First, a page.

Our recommended children’s books for ages 6-14

Great ideas including the latest releases, old favourites and fresh suggestions

If you’re in need of book suggestions for your child, look no further! We’ve trawled through the latest releases, recalled tried-and-tested old favourites and even dug out a fresh off-the-wall suggestion or two to bring you a selection of our recommended children’s books.

In immersing themselves in exciting new worlds and stimulating new vocabulary, your child will be inspired as they continue their life-long love of all things literary. Happy reading!

 

Ages 6-8

Recommended new releases

Rocket Says Look up!, by Nathan Bryan. This lovely new book follows the adventures of young Rocket, who wants everyone to train their eyes on the stars and look up at a comet that is supposed to be visible tonight. Rocket’s passion for space and joy in the world around her is infectious. A great book for space- or science-mad youngsters.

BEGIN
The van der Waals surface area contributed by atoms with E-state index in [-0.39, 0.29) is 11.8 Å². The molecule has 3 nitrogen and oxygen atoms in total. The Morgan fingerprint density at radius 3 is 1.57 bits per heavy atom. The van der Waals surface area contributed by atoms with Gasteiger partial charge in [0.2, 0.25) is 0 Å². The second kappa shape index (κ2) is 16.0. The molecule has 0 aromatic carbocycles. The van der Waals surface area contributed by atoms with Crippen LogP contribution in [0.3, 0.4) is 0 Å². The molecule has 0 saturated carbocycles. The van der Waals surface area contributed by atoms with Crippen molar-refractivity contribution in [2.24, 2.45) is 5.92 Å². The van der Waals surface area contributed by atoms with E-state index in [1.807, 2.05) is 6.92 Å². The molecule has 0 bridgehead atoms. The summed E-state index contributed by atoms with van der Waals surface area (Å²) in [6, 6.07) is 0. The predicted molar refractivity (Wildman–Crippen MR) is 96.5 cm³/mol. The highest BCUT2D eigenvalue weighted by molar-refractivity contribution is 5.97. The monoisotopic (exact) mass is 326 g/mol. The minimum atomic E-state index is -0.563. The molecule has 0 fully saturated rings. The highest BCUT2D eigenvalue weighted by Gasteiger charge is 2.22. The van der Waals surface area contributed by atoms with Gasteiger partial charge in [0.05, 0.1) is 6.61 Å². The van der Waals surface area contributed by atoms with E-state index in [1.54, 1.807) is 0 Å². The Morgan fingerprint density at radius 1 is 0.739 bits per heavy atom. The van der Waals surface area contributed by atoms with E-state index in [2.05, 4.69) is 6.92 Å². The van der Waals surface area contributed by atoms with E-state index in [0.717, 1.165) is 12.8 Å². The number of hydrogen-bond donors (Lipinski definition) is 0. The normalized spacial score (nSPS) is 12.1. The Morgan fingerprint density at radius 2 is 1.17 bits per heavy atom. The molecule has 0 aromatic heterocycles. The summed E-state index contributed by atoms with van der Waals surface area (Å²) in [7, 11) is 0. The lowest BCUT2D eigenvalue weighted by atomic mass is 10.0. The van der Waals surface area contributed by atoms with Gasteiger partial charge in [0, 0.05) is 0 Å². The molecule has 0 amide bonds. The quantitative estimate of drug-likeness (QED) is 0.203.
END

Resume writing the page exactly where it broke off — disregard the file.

The Golden Unicorn: Secrets and Legends, by Selwyn E Phipps. For all unicorn-loving readers out there, this one is a must. The 101st president of the Magical Unicorn Society has trawled through articles, newspapers and stories passed through generations and collated them all in this volume of pure unicorn magic!

Recommended old favourites

That Rabbit Belongs to Emily Brown, by Cressida Cowell. If your child is particularly devoted to their toy, this one might be for you. Emily loves her toy rabbit Stanley so much that when the Queen sends one of her footmen to take Stanley, Emily refuses. When the naughty Queen steals poor Stanley, Emily has to rescue him but also teach the Queen a thing or two about how to make a toy your own. This book is really fun, with great illustrations from Neal Layton.